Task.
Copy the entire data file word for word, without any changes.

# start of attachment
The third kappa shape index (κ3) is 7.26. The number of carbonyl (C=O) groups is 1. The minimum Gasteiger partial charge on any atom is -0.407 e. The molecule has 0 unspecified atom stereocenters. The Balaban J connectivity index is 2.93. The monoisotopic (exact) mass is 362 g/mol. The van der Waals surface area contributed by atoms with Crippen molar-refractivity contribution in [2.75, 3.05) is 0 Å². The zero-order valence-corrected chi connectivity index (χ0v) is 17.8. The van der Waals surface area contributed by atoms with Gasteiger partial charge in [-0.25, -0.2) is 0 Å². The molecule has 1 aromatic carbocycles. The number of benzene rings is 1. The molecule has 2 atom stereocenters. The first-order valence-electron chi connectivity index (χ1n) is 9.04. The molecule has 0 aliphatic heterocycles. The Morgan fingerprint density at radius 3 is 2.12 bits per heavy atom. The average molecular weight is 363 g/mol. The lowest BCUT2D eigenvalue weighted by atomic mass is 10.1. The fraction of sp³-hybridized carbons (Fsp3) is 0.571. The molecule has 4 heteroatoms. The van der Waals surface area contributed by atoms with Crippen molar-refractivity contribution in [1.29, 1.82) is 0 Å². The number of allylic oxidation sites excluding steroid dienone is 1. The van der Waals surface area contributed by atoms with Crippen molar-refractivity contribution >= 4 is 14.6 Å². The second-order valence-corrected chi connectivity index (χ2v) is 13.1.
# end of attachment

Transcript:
The third kappa shape index (κ3) is 7.26. The number of carbonyl (C=O) groups is 1. The minimum Gasteiger partial charge on any atom is -0.407 e. The molecule has 0 unspecified atom stereocenters. The Balaban J connectivity index is 2.93. The monoisotopic (exact) mass is 362 g/mol. The van der Waals surface area contributed by atoms with Crippen molar-refractivity contribution in [2.75, 3.05) is 0 Å². The zero-order valence-corrected chi connectivity index (χ0v) is 17.8. The van der Waals surface area contributed by atoms with Gasteiger partial charge in [-0.25, -0.2) is 0 Å². The molecule has 1 aromatic carbocycles. The number of benzene rings is 1. The molecule has 2 atom stereocenters. The first-order valence-electron chi connectivity index (χ1n) is 9.04. The molecule has 0 aliphatic heterocycles. The Morgan fingerprint density at radius 3 is 2.12 bits per heavy atom. The average molecular weight is 363 g/mol. The lowest BCUT2D eigenvalue weighted by atomic mass is 10.1. The fraction of sp³-hybridized carbons (Fsp3) is 0.571. The molecule has 4 heteroatoms. The van der Waals surface area contributed by atoms with Crippen molar-refractivity contribution in [1.29, 1.82) is 0 Å². The number of allylic oxidation sites excluding steroid dienone is 1. The van der Waals surface area contributed by atoms with Crippen molar-refractivity contribution >= 4 is 14.6 Å². The second-order valence-corrected chi connectivity index (χ2v) is 13.1.